In 2019, some 330 million jobs were in the travel and tourism sector globally or one in ten jobs. Travel and tourism in 2019 accounted for 10.3% of the global economy with higher growth rate versus the total global economy (3.5% vs. 2.5%). The COVID-19 pandemic is projected to cost the world 100.8 million jobs in 2020, a loss of 31% from 2019. The loss in global GDP is projected at $2.7 trillion. Truly staggering projected losses from the pandemic are hitting countries and territories around the world.


The percent of total GDP and total employment in a region was highest in 2019 for the Caribbean at 13.9% and 15.2% respectively, followed by South East Asia at 12.1% and 13.3%, Oceania at 11.7% and 12.6%, North East Asia at 9.8% and 10.0%, the European Union at 9.5% and 11.2%, North America at 8.8% and 11.1%, North Africa at 8.5% and 9.3%, the Middle East at 8.6% and 8.8%, with other areas somewhat lower. International travel and tourism in 2019 was 28.7% of the total with domestic being 71.3%; 21.4% of expenditures were by business travelers with the remaining 78.6% being leisure travel and tourism. 179.7 million jobs in travel and tourism were in Asia in 2019, 37.1 million in Europe, 45.4 million in the Americas, 24.6 million in Africa and 6.7 million in the Middle East.

Projections for 2030 (before the pandemic) were for travel and tourism to capture 11.3% of global GDP and increase employment to 425 million jobs. Depending on the damage from the pandemic and the recovery time , presumably the effects through 2030 will show much smaller employment numbers and a smaller percent of GDP going to travel and tourism.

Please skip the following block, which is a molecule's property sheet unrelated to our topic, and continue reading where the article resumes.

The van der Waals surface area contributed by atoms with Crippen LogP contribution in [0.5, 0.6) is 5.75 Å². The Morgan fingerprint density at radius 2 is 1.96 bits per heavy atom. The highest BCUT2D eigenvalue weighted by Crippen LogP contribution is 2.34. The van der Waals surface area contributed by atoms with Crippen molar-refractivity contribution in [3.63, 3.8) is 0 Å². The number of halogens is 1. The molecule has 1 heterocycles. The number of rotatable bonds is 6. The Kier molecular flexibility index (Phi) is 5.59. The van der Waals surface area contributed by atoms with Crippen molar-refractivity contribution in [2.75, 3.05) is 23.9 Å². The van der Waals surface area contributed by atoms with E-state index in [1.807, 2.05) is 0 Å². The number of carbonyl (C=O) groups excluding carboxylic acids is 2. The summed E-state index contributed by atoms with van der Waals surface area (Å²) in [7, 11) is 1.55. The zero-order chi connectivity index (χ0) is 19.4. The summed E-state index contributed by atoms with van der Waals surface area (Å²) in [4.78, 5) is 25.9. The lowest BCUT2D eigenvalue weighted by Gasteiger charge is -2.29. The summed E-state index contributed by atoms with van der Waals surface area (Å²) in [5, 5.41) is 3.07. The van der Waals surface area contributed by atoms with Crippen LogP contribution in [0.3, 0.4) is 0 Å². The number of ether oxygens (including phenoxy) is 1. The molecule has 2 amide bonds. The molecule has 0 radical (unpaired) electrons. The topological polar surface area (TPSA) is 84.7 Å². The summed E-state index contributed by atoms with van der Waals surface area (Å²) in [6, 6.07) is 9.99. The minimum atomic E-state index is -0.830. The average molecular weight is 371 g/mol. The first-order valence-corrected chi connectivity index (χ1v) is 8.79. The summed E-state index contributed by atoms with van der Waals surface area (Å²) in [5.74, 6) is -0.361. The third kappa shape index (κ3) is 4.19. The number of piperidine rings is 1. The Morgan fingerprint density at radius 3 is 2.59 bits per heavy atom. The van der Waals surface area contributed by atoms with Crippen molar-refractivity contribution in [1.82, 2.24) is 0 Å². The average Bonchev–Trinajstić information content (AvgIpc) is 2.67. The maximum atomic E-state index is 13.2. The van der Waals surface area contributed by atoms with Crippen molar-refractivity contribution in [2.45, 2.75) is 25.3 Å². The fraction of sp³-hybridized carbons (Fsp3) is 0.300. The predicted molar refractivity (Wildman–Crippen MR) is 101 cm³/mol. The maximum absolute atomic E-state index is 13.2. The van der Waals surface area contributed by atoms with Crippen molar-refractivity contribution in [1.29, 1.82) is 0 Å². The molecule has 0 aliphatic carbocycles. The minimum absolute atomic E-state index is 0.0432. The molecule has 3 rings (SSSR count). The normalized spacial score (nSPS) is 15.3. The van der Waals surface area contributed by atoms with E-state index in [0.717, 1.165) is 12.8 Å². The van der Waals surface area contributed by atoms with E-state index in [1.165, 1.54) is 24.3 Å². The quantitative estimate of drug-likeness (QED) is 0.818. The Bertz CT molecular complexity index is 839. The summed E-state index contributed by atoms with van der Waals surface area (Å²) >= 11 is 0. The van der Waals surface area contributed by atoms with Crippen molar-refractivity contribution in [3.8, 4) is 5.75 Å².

While travel and tourism expenditures reflect the size of the overall economy in terms of total dollars, the fastest growth is often in smaller countries, including island countries and territories.


As seen in these data from the World Travel and Tourism Council, the growth of travel and tourism as a sector in 2019 exceeded growth rates in healthcare, retail and wholesale, agriculture, construction and manufacturing while lagging just information and communications and financial services. Moreover, travel and tourism effect other sectors of the economy when expanding or when contracting. The challenges facing companies like Boeing and Airbus at a time when most commercial fleets are largely not operating would be one obvious example.

For there to be a rapid return to economic growth in many parts of the world as the COVID-19 pandemic recedes, all countries will need a return to the use of restaurants, hotels, transportation services, entertainment venues and other elements of the travel and tourism sector.

With the enormous losses being suffered by the sector and the large part of the sector populated by small- and medium-size businesses, many countries are likely to find far fewer travel and tourism businesses operating in the coming months than was true in 2019 even after reopening. Governments in various countries are working to provide financial support to workers and businesses, but it unclear how many businesses will nonetheless go out of business and how many jobs will be lost even after reopening. This is complicated by the social distancing requirements that are either recommended or required by countries who are starting to open up (or in the United States, in the states that are starting to reopen). For example, restaurants typically operate on small margins. Requirements to limit seating to half of capacity (or worse depending on density of current seating arrangements) to be able to implement social distancing recommendations in restaurants could make operating many restaurants uneconomic going forward.